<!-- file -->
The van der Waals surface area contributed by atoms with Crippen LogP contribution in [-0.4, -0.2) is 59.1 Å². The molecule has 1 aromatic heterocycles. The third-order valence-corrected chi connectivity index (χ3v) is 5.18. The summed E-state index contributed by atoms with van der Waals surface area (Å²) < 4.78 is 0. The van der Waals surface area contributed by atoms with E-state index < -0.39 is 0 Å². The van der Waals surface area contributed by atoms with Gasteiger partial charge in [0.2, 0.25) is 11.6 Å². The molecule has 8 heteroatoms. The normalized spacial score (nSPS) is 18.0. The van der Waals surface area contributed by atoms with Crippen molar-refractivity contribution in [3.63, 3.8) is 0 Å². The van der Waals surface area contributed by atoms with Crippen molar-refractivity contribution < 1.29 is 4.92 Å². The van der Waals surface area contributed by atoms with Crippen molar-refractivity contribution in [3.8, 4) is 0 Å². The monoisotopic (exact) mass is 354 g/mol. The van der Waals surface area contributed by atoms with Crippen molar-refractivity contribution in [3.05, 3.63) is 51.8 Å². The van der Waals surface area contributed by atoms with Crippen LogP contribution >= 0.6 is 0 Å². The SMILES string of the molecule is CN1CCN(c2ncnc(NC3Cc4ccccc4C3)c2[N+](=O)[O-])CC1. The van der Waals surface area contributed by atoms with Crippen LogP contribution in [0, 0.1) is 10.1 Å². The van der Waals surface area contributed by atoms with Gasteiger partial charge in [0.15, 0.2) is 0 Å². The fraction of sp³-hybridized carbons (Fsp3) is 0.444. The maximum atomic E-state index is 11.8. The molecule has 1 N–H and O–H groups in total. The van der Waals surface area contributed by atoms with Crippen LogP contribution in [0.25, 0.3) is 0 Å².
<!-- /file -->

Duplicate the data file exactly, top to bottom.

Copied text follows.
The van der Waals surface area contributed by atoms with Crippen LogP contribution in [-0.4, -0.2) is 59.1 Å². The molecule has 1 aromatic heterocycles. The third-order valence-corrected chi connectivity index (χ3v) is 5.18. The summed E-state index contributed by atoms with van der Waals surface area (Å²) < 4.78 is 0. The van der Waals surface area contributed by atoms with E-state index < -0.39 is 0 Å². The van der Waals surface area contributed by atoms with Gasteiger partial charge in [0.2, 0.25) is 11.6 Å². The molecule has 8 heteroatoms. The normalized spacial score (nSPS) is 18.0. The van der Waals surface area contributed by atoms with Crippen molar-refractivity contribution in [3.63, 3.8) is 0 Å². The van der Waals surface area contributed by atoms with Crippen molar-refractivity contribution < 1.29 is 4.92 Å². The van der Waals surface area contributed by atoms with Crippen molar-refractivity contribution in [3.8, 4) is 0 Å². The monoisotopic (exact) mass is 354 g/mol. The van der Waals surface area contributed by atoms with Crippen molar-refractivity contribution in [3.05, 3.63) is 51.8 Å². The van der Waals surface area contributed by atoms with Crippen LogP contribution >= 0.6 is 0 Å². The SMILES string of the molecule is CN1CCN(c2ncnc(NC3Cc4ccccc4C3)c2[N+](=O)[O-])CC1. The van der Waals surface area contributed by atoms with Crippen LogP contribution in [0, 0.1) is 10.1 Å². The van der Waals surface area contributed by atoms with Gasteiger partial charge in [0.15, 0.2) is 0 Å². The fraction of sp³-hybridized carbons (Fsp3) is 0.444. The maximum atomic E-state index is 11.8. The molecule has 1 N–H and O–H groups in total. The van der Waals surface area contributed by atoms with Crippen LogP contribution in [0.25, 0.3) is 0 Å².